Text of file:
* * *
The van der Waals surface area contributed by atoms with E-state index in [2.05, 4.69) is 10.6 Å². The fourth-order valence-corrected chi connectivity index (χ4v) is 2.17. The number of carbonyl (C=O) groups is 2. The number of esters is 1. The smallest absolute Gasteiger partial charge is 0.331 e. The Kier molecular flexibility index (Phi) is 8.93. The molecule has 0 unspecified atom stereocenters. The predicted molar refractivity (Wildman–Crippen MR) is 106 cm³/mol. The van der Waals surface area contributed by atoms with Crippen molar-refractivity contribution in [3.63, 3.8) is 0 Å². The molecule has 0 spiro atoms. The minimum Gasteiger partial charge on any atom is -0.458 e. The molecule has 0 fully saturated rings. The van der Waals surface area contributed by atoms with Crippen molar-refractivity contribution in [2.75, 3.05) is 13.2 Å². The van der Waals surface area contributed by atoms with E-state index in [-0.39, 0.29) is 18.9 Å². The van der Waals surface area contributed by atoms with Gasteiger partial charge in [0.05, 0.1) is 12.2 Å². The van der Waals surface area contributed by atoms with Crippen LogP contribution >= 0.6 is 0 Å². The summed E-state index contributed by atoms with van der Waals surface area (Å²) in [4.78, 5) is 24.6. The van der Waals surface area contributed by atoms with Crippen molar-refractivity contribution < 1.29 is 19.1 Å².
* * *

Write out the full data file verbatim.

The van der Waals surface area contributed by atoms with E-state index in [2.05, 4.69) is 10.6 Å². The fourth-order valence-corrected chi connectivity index (χ4v) is 2.17. The number of carbonyl (C=O) groups is 2. The number of esters is 1. The smallest absolute Gasteiger partial charge is 0.331 e. The Kier molecular flexibility index (Phi) is 8.93. The molecule has 0 unspecified atom stereocenters. The predicted molar refractivity (Wildman–Crippen MR) is 106 cm³/mol. The van der Waals surface area contributed by atoms with Crippen molar-refractivity contribution in [3.63, 3.8) is 0 Å². The molecule has 0 spiro atoms. The minimum Gasteiger partial charge on any atom is -0.458 e. The molecule has 0 fully saturated rings. The van der Waals surface area contributed by atoms with Crippen molar-refractivity contribution in [2.75, 3.05) is 13.2 Å². The van der Waals surface area contributed by atoms with E-state index in [-0.39, 0.29) is 18.9 Å². The van der Waals surface area contributed by atoms with Gasteiger partial charge in [0.05, 0.1) is 12.2 Å². The van der Waals surface area contributed by atoms with Crippen LogP contribution >= 0.6 is 0 Å². The summed E-state index contributed by atoms with van der Waals surface area (Å²) in [4.78, 5) is 24.6. The van der Waals surface area contributed by atoms with Crippen molar-refractivity contribution < 1.29 is 19.1 Å².